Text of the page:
Michael Fischa's Death Spa is a cheeseball supernatural slasher in badly edited three-act structure. The sleaze is quickly solidified barely five minutes in with full womanly nudity gasping for oxygen in a locked, ammonia-filled sauna. Shortly afterward, an unfortunate coiffed hair Betamax fan suffers massive torso restructuring from an unruly pec deck and more nubile girlies have shower tiles hurled at their steamy genitalia while washing off. Primo loudly color-splashed trash from the decade that threw copious amounts of dove white yayo upon brutally toned hardbodies.
Then the whodunit aspect settles in with the arrival of the detectives and Michael trying to find the roots of the disastrous happenings at his spa. Tom is suspect being standoffish toward both the investigators and Michael's chemically-blinded new love (after the horrific suicide of his handicapped wife a year prior). Meanwhile, Michael enlists the help of a psychiatrist/medium who inevitably becomes another victim along with a stream of others. This middle portion does overpower the more exploitative attention grabbers earlier, but honestly, the slowdown isn't too off-putting. Despite being a bit soapy, the acting by Bumiller, Lipton, and love interest Brenda Bakke actually excel past the questionable expectations that arrive with a movie entitled "Death Spa" or "Witch Bitch" depending on your territory. You actually start to question who the killer could be...at least a little.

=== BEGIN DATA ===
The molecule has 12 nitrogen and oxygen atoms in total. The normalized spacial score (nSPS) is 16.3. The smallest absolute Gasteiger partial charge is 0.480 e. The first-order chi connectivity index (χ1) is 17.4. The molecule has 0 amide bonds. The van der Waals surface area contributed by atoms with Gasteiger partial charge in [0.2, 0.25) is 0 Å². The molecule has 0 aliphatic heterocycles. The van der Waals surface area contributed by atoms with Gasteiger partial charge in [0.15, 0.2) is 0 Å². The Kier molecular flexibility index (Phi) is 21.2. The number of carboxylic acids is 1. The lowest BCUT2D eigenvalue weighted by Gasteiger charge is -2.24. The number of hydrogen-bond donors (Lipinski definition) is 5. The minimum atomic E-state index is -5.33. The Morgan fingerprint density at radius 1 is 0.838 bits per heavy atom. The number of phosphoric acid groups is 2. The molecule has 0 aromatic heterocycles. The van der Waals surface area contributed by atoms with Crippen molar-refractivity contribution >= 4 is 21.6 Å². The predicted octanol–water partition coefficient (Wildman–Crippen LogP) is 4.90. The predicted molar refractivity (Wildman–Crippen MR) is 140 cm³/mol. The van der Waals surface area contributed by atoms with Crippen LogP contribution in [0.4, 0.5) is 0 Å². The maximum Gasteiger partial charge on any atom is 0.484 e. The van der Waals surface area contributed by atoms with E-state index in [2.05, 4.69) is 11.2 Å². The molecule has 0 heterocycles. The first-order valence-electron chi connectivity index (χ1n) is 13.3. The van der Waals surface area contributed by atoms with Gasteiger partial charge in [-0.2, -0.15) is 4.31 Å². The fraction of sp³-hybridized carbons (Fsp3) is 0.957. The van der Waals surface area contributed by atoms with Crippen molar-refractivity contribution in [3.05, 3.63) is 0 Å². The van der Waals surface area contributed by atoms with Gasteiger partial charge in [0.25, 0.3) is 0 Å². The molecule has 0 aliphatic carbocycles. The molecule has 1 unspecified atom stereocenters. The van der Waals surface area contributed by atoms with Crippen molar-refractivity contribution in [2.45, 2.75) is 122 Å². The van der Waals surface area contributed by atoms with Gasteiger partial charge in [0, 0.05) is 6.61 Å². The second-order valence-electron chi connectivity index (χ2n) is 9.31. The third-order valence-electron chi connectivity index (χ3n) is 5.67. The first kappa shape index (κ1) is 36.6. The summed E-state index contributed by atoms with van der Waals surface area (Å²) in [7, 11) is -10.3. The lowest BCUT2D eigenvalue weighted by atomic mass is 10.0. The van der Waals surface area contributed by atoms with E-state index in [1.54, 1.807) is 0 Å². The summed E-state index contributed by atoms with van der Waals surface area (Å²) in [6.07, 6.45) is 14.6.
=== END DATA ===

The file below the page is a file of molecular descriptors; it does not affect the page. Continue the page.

That said, no one pops in a movie entitled "Death Spa" or "Witch Bitch" expecting a future showcase on Inside the Actors Studio. The furious final act is when the identity of the murderer is revealed and the premise wildly sways through a protracted gory climax. Heads explode from vibrating mirror, faces melt by dripping acid and/or suddenly explode a la Fulci's The Beyond, death by maniac blender, death by frozen barracuda, terrified boobies surrounded by fire, mystic burnt corpses, and a useless Ken Foree surviving like a boss. Sure, none of these zany delights reach the technical level of a Savini, but one can't help but feel that Fischa, crew, and cast are genuinely trying to deliver exactly what us undemanding horror dorks want.
And sometimes, like in the case of Death Spa, that's enough to sheen over the many rough areas. In his own probably unintentional way, Fischa imparts a longevity far beyond his film's immediate moment with this giving nature. A little something that all memorable horror films, or at least memorable horror film moments, share. Although this one certainly isn't an obscure classic, but easily one of the more deserving pieces of '80s fun as of yet officially unreleased on DVD. Just cuz, check out the cover scans of the two editions pictured above, MPI's U.S. VHS and Tokuma's Japanese VHS, over at The Scandy Factory's cover gallery.